6. I wish they’d talked to me before making the final version of their graph above. The right way to do this is to label the lines directly rather than using a color code. I’d also zero the graph, but that’s a judgment call. Otherwise, the graph is pretty good.

Finally, let me emphasize that I’m not criticizing Alegria et al. for only presenting data without explanation. As a data-presenter myself, I have a lot of respect for work where researchers clearly describe what’s happening, providing a solid foundation so that they and others can dig deeper.

7 Comments

  1. tgrass says:

    Regarding the graph, the lines are intended to communicate differences between two exclusive (and finite) states – native born or immigrant. By using lines, though, the graph implies some continuity between these states, in which the slope of the lines communicates the severity of differences between them. But graphically the physical distance between "US Born" and "Immigrant" is arbitrary. The slopes of the lines could be minimized or maximized whimsically (acknowledging their relative slopes would hold). Seems like points or columns would be more faithful to the data.

  2. Nancy says:

    Maybe results for Asians will come out in another paper. Why write one paper when you can write two?

  3. Mike Maltz says:

    I haven't read the article, but it seems to me that this may just be a selection artifact. That is, the US will (or now, won't) take "your tired, your poor," but won't take your psychiatrically disordered. Moreover, those with such disabilities may find it difficult to make the transition to a new country, and therefore are less likely to emigrate.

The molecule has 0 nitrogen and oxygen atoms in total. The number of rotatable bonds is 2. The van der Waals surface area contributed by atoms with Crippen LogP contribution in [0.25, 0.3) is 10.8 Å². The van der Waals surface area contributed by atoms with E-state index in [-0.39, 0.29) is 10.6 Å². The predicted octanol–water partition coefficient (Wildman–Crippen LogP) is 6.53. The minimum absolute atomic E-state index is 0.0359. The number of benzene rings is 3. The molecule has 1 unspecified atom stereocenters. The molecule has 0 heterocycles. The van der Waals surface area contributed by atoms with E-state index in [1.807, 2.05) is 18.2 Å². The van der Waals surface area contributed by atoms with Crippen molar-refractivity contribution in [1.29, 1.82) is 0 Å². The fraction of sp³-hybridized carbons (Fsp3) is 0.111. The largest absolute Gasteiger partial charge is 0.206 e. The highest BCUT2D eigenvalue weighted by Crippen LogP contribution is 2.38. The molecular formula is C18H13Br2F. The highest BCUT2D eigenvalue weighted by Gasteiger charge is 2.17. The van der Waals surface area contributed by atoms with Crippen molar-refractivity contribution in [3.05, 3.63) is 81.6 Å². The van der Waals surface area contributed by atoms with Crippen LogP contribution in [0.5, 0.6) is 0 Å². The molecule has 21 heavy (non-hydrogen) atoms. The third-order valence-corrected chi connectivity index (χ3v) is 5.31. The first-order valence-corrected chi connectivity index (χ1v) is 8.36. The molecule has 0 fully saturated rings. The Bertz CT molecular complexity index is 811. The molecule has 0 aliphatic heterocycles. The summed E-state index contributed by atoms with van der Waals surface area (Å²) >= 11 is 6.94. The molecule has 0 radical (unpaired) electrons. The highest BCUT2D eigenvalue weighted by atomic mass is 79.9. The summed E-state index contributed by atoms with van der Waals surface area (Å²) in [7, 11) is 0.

4. Xiao-Li Meng says:

    Dear Andy,

    I am really glad that you pick up on this. I hope this reading can help you to better understand what I meant in the "desired and feared" article.

    Otherwise silently yours,

    Xiao-Li

  5. KAW says:

    I wonder to what extent the mediating factor is family structure & support. It might also be interesting to compare the size of the gaps between english-speaking immigrants and their native-born peers to non-english speaking immigrants and their peers (again on the social support assumption).

    I also wondered where the paradox was. I thought that on quite a few health-related outcomes (e.g., obesity, cancer rates), immigrants do better than their native-born counterparts, so if anything the paradox would be if immigrants had higher rates of psychiatric health probs.

  6. Megan Pledger says:

    I've seen this effect in New Zealand data for an immigrant group I looked at.

    The recently immigrated were healthier compared to those who immigrated earlier or were born here (adjusted for age).

    I like the line plot even though histograms, for this kind of data, are politically correct. With the line plot you can overlay the data and do two comparisons at once (compare ethnicities or compare time). With the histogram you have to line up the bars side by side either 1) all the ethnic groups togerther for each time point or 2) the two time points side by side for each ethnic group.

    Isn't the paradox that people are going to USA to be better off but it turns out that, at least health wise, that for those born in America are worse off (for mental health).

    However, I suspect that some of the mental health conditions aren't recognised in the countries of origin – especially around alcohol and drug addiction.

  7. derek says:

    What about selection effects?

    If we model the places of origin as poor places that many people struggle to get out of, and into the (mainland) USA, and hypothesize that not all those who struggle succeed, then it follows that the winners in this struggle will be those with the best reserves of mental and physical health to call on. People in poorer health fall back and remain at home. So we would expect to find that the immigrant population consists of people in finer health than a random population chosen by accident of birth.

    Also, I bet US Immigration is detectably less kind to people who look like they have problems, and people in poor health are noticeably more likely to misplace vital paperwork.

    Finally, the new immigrants, once in the USA, may be less visible to the health monitoring system. If they're not yet diagnosed with a psychiatric disorder, it doesn't necessarily follow that they're not suffering from a psychiatric disorder.